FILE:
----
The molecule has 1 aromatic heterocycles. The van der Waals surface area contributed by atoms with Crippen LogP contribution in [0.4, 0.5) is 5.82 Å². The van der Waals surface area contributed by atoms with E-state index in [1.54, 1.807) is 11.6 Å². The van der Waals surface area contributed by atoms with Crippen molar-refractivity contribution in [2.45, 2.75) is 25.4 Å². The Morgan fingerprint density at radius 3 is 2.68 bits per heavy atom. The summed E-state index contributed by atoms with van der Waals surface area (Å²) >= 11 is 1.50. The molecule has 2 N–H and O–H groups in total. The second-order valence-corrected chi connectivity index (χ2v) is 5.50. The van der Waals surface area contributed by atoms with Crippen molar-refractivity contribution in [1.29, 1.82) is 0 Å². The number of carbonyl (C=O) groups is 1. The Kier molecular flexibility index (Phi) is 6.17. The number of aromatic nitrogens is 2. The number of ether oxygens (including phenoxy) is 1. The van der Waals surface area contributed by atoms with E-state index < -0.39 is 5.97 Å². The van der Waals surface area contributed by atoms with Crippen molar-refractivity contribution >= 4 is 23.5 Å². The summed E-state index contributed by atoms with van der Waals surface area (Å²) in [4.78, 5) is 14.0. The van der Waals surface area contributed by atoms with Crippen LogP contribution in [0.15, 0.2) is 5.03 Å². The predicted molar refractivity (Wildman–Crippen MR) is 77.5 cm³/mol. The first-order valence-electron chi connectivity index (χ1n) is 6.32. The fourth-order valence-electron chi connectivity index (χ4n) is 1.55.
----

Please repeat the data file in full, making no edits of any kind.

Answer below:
The molecule has 1 aromatic heterocycles. The van der Waals surface area contributed by atoms with Crippen LogP contribution in [0.4, 0.5) is 5.82 Å². The van der Waals surface area contributed by atoms with E-state index in [1.54, 1.807) is 11.6 Å². The van der Waals surface area contributed by atoms with Crippen molar-refractivity contribution in [2.45, 2.75) is 25.4 Å². The Morgan fingerprint density at radius 3 is 2.68 bits per heavy atom. The summed E-state index contributed by atoms with van der Waals surface area (Å²) >= 11 is 1.50. The molecule has 2 N–H and O–H groups in total. The second-order valence-corrected chi connectivity index (χ2v) is 5.50. The van der Waals surface area contributed by atoms with Crippen molar-refractivity contribution in [1.29, 1.82) is 0 Å². The number of carbonyl (C=O) groups is 1. The Kier molecular flexibility index (Phi) is 6.17. The number of aromatic nitrogens is 2. The number of ether oxygens (including phenoxy) is 1. The van der Waals surface area contributed by atoms with E-state index < -0.39 is 5.97 Å². The van der Waals surface area contributed by atoms with Crippen molar-refractivity contribution >= 4 is 23.5 Å². The summed E-state index contributed by atoms with van der Waals surface area (Å²) in [4.78, 5) is 14.0. The van der Waals surface area contributed by atoms with Crippen LogP contribution in [0.15, 0.2) is 5.03 Å². The predicted molar refractivity (Wildman–Crippen MR) is 77.5 cm³/mol. The first-order valence-electron chi connectivity index (χ1n) is 6.32. The fourth-order valence-electron chi connectivity index (χ4n) is 1.55.